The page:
The warehouse of an e-commerce company in Hangzhou. (File photo/Xinhua)
Alipay, China's leading online payment services provider by both user numbers and total transaction volume, published a report on Jan. 15 on individuals' spending in 2012, which has been seen as a useful tool for measuring the development of China's online economic activity and consumer behavior, the official China Youth Daily reports, even breaking down the figures by star sign.
Men who were born under the astrological sign of Scorpio and women who were born under Aquarius were the biggest spenders, with Scorpio men spending 14,206 yuan (US$2,284) per capita per year and Aquarius women spending 15,095 yuan (US$2,427) each, according to the data released by Alipay.
These groups were also most likely to make online payments with credit cards, with each paying an average of 7,100 yuan (US$1,141) and 8,750 yuan (US$1,407) in credit card bills a year, respectively.
The newspaper's reporter also found his own credit card bill through the Alipay databank, and found that he had spent a total of 10,017 yuan (US$1,610), more than 80% percent of people in Beijing had spent. He shopped online every month and most of the shopping was done around 9 pm. He mainly bought snacks, clothes, home appliances and electronic products.
The reporter also found an internet user who had made more than 180 purchases within three months.
To the surprise of many, an internet user in Wuxi in Jiangsu province who had spent 9.41 million yuan (US$1.51 million) was ranked only 26th on a list of the biggest online spenders in the city.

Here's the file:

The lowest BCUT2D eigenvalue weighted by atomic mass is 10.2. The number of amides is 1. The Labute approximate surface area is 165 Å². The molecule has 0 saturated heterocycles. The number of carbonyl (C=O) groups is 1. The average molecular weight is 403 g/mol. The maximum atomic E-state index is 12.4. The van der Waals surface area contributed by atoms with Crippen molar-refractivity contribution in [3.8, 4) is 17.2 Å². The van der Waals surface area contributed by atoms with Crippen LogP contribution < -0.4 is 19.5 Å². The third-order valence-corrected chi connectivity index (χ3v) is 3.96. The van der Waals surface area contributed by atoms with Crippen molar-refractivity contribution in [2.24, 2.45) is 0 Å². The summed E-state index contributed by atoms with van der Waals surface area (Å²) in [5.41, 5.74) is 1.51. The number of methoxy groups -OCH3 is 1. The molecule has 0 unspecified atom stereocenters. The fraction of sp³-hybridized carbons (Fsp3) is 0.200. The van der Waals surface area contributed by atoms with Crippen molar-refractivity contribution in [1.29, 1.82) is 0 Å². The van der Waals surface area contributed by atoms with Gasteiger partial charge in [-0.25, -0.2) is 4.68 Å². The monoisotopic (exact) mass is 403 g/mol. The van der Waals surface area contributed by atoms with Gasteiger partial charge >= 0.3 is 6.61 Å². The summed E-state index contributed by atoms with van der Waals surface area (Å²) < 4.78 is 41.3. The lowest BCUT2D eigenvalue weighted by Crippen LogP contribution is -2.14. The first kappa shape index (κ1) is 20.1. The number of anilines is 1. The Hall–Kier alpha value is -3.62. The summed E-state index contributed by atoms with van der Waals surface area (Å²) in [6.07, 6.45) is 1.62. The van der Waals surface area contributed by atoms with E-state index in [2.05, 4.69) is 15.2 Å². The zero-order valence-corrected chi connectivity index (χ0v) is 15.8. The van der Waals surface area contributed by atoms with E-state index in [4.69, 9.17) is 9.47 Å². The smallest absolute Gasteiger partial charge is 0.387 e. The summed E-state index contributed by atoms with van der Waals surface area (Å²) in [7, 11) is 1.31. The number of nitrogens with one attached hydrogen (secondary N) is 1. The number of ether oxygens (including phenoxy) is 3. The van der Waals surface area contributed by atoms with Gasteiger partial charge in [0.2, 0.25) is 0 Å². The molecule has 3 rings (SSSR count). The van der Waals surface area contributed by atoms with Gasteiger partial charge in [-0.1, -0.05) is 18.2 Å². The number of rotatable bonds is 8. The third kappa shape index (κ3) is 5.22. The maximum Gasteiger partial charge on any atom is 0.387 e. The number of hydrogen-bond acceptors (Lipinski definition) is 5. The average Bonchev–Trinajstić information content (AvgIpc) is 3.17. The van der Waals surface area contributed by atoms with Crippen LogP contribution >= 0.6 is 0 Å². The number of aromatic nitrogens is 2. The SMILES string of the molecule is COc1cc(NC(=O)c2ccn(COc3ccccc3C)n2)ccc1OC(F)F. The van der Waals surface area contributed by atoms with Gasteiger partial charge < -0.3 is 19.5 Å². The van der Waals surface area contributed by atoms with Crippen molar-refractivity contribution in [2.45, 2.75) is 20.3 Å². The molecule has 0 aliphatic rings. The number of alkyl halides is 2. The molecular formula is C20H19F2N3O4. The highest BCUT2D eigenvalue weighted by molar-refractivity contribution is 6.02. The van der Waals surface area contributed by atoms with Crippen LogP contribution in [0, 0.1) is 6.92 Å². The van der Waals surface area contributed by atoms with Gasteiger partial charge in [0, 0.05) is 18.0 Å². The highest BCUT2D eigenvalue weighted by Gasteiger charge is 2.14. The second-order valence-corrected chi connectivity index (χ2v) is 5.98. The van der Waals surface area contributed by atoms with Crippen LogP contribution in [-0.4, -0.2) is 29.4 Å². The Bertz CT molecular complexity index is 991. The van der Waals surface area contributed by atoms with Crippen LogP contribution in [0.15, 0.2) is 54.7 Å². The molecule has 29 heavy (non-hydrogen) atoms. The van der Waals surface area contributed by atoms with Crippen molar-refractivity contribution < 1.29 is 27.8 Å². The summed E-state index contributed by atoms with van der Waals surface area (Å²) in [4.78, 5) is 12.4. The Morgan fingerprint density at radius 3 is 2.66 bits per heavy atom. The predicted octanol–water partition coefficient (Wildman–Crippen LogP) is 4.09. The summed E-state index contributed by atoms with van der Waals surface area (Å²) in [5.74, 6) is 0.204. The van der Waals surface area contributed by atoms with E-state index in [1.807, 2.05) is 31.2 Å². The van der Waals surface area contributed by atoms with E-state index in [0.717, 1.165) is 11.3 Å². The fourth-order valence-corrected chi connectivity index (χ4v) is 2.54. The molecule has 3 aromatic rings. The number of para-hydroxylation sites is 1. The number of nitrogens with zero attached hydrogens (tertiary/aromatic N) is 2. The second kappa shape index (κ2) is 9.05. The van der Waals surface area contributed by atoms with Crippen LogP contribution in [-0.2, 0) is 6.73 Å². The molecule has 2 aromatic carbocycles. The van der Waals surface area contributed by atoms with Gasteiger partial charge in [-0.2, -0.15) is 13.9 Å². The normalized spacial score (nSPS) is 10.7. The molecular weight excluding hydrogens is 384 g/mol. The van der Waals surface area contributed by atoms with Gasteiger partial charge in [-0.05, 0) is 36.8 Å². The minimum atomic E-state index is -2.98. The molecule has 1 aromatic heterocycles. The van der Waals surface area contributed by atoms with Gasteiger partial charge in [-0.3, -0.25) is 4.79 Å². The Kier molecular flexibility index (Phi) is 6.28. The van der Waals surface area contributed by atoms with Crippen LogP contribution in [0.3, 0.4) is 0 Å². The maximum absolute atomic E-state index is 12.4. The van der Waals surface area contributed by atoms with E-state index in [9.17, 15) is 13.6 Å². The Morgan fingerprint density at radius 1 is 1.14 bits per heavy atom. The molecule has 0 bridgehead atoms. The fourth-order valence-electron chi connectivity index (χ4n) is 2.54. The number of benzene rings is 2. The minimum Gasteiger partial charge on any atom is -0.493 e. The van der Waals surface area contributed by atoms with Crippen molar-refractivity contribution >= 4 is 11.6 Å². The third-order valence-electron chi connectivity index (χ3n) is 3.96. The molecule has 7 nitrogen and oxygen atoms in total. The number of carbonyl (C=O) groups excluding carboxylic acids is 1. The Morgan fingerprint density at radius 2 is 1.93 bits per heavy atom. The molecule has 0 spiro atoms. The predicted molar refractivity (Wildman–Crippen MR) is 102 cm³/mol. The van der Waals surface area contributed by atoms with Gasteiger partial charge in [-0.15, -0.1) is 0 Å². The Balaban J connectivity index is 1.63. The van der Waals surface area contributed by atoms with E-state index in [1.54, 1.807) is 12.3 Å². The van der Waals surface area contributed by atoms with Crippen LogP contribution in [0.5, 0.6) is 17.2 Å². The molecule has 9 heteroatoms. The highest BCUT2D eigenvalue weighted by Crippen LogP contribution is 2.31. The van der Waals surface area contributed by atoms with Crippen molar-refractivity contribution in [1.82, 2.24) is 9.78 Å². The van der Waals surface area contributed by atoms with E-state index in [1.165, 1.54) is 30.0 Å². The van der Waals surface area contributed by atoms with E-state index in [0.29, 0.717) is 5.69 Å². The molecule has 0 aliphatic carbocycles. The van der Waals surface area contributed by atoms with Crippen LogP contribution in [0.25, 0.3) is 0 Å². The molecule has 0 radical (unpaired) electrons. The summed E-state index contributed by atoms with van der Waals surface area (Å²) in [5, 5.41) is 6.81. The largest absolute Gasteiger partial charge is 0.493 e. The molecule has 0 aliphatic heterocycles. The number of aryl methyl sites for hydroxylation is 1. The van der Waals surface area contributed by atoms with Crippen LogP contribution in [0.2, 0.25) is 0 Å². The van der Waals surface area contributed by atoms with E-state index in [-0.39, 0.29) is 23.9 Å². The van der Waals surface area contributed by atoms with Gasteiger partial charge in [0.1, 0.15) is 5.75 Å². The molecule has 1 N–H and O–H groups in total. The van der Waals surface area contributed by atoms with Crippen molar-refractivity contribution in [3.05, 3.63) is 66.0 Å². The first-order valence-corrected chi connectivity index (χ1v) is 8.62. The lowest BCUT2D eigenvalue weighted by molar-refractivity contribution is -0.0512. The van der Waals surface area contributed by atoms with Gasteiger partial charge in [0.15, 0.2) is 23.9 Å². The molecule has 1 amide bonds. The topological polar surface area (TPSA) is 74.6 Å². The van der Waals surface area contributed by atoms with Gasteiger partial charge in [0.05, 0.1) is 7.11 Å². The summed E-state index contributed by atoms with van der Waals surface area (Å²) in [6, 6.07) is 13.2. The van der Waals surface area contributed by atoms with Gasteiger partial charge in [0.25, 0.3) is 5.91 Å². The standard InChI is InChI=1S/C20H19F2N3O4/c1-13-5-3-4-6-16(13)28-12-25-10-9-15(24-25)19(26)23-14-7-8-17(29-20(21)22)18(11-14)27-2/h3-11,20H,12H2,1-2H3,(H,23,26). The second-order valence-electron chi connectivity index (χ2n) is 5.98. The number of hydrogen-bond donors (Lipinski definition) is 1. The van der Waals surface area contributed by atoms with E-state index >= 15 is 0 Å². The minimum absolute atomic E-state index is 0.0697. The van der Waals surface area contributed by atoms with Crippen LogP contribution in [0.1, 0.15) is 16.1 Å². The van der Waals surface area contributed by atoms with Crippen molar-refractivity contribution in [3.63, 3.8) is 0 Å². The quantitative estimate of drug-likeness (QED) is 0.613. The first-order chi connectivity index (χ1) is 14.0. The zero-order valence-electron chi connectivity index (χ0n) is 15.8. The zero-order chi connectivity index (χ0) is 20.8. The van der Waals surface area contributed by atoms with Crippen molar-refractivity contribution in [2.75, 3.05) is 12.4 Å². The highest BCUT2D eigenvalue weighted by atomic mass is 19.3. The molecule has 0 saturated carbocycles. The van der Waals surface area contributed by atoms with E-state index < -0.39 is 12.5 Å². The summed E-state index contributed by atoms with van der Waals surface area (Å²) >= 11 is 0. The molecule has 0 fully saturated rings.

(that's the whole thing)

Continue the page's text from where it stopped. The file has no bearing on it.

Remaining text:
The report said that online shopping addiction has become a new form of mental disorder among the modern generation.
It is undeniable that online shopping has helped stimulate domestic consumption and boost the local economy as China's exports have declined due to the global financial crisis and Europe's debt woes.
Statistics showed that as of 2011, the number of China's e-commerce enterprises had surpassed 150,000. The revenue generated by the country's e-commerce service providers reached 120 billion yuan (US$19.3 billion) in 2011 and is expected to break the 1 trillion yuan (US$160 billion) mark by 2015, making China the largest e-commerce services market.
The report said that while online shopping has continued to drive domestic consumption, there have been problems affecting the development of the industry. First, it has posed a threat to bricks-and-mortar stores and has caused demand for workers to decline. In addition, it is difficult for online shopping to boost growth in related industries.
Meanwhile, since the industry attaches less importance to technological innovation and research and development, and usually ignores the protection of intellectual property rights, this promotes the sale of counterfeit goods or products copied from foreign brands through low pricing measures.